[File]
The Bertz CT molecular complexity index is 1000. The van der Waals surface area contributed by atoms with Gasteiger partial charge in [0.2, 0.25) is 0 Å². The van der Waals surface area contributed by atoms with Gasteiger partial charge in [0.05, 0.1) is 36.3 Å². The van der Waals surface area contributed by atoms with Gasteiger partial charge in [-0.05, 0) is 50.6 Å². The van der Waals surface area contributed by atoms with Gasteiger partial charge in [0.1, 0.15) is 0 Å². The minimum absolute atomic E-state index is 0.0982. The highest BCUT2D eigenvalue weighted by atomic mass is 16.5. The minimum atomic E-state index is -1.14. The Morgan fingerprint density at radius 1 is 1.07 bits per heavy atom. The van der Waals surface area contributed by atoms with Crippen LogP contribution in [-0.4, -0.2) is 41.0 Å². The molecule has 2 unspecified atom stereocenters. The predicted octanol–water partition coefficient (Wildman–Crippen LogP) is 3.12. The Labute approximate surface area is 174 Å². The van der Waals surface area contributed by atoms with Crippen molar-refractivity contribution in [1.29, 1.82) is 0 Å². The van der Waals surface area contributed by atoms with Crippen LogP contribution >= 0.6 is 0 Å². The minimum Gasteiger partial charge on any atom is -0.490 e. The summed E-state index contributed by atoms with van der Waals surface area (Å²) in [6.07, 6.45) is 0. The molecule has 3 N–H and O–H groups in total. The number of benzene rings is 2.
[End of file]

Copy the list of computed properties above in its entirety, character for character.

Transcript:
The Bertz CT molecular complexity index is 1000. The van der Waals surface area contributed by atoms with Gasteiger partial charge in [0.2, 0.25) is 0 Å². The van der Waals surface area contributed by atoms with Gasteiger partial charge in [0.05, 0.1) is 36.3 Å². The van der Waals surface area contributed by atoms with Gasteiger partial charge in [-0.05, 0) is 50.6 Å². The van der Waals surface area contributed by atoms with Gasteiger partial charge in [0.1, 0.15) is 0 Å². The minimum absolute atomic E-state index is 0.0982. The highest BCUT2D eigenvalue weighted by atomic mass is 16.5. The minimum atomic E-state index is -1.14. The Morgan fingerprint density at radius 1 is 1.07 bits per heavy atom. The van der Waals surface area contributed by atoms with Crippen LogP contribution in [-0.4, -0.2) is 41.0 Å². The molecule has 2 unspecified atom stereocenters. The predicted octanol–water partition coefficient (Wildman–Crippen LogP) is 3.12. The Labute approximate surface area is 174 Å². The van der Waals surface area contributed by atoms with Crippen molar-refractivity contribution in [1.29, 1.82) is 0 Å². The van der Waals surface area contributed by atoms with Crippen LogP contribution >= 0.6 is 0 Å². The minimum Gasteiger partial charge on any atom is -0.490 e. The summed E-state index contributed by atoms with van der Waals surface area (Å²) in [6.07, 6.45) is 0. The molecule has 3 N–H and O–H groups in total. The number of benzene rings is 2.